Jehoiakim


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Jehoiakim

(jēhoi`əkĭm), in the Bible, king of Judah, son of Josiah. On Josiah's death his son Jehoahaz became king. However, Pharaoh Neco II dethroned him and set up another of Josiah's sons, Eliakim, who took the name Jehoiakim. He was given the name by the Egyptians as a sign of his vassal status. From 605 B.C., after the Babylonians defeated Egypt, Jehoiakim became a vassal of Nebuchadnezzar. However, after three years, Jehoiakim rebelled. He died in 598 just as Nebuchadnezzar was besieging Jerusalem. He was succeeded by his son JehoiachinJehoiachin
, in the Bible, king of Judah. He was king for a few months (c.598 B.C.) after the death of his father, Jehoiakim. He and his court were carried away into exile by Nebuchadnezzar to Babylon and imprisoned.
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References in periodicals archive ?
Between 598-597 B.C.E., the Babylonian ruler Nebuchadnezzar quelled Jehoiakim's rebellion, deporting the royal family, court officials and important citizens.
Muck is written with the urgency and wrath of biblical prophecy: it is a rewrite of the Book of Jeremiah, oddly transported to a Jerusalem that is simultaneously the city during the rule of King Jehoiakim (sixth century <B>BCE),</B> the contemporary metropolis, and a dystopian grotesque version of both.
In the 7th century B.C., King Jehoiakim of Judah burned part of a scroll written by Baruch ben Neriah at prophet Jeremiah's dictation (Jeremiah 36: 1-25).
Jeremiah chapter 26 provides a window into the complex religious state of the society that Jeremiah confronted at the beginning of Jehoiakim's reign.
petition of Jehoiakim McToksin, citizen of the Stockbridge, or
(43) Compare the condemnation of king Jehoiakim in II Chronicles 36:5 ("He did what was evil in the sight of the LORD his God") with Jeremiah's invective against the same monarch's social policies: "your eyes and heart are only ...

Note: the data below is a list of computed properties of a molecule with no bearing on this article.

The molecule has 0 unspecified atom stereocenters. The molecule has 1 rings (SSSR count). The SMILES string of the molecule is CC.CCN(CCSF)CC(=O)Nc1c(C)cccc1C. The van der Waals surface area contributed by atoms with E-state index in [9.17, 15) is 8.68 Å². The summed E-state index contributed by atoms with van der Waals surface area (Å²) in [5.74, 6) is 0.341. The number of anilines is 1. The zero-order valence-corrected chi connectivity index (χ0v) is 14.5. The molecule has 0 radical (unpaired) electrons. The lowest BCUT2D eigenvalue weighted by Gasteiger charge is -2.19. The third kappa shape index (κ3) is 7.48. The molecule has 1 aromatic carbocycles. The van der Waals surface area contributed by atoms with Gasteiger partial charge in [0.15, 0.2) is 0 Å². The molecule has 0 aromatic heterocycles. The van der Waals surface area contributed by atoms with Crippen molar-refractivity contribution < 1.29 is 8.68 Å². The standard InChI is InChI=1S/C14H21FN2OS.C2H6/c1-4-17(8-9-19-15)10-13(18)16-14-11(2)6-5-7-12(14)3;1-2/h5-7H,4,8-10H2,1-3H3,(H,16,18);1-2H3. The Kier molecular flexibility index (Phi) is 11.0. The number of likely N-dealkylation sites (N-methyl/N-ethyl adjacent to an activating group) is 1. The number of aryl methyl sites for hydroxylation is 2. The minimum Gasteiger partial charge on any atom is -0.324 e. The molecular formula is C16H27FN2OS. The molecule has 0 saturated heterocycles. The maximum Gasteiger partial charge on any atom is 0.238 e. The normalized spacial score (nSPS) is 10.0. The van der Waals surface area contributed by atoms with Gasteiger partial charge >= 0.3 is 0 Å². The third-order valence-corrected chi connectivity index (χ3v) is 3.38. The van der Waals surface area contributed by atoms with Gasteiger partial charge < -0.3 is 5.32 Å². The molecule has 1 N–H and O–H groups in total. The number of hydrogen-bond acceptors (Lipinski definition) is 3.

Stephen Rodger/Zedekiah's grandfather is said to be Jehoiakim [Joachim], father of Mary the mother of Jesus, making Jesus Stephen Rodger's uncle.
This was a family of central importance during the reign of Josiah which, apparently, fell out of favor during the reigns of Jehoiakim, Jehoiachin, and Zedekiah.
They brought Uriah out of Egypt and brought him to King Jehoiakim, who put him to the sword and threw his body in the cemetery of the commons.
There are poll taxes, such as that in Exodus where the people of Israel make a payment to God for their delivery from Egypt under which "the rich man is not to pay more, nor the poor man less, than half a shekel." (8) There also appear to have been proportionate taxes, (9) notably by Jehoiakim to meet a forced payment to Egypt, which was levied "from each according to his means," (10) and even possibly progressive taxes that seem to fall only on the wealthy ("the men of rank").
It is his brother Gemariah who would be part of the circle of advisors around Jehoiakim when the scroll was burned (36:12, 25), and it will be his son Gedalia to whom the Babylonians will entrust Jeremiah in 587 and whom the Babylonians will appoint to be governor over the province (39:14; 40:7)." William Holladay, A Commentary on the Book of the Prophet Jeremiah Chapters 26-52, Philadelphia, Fortress, 1989, p.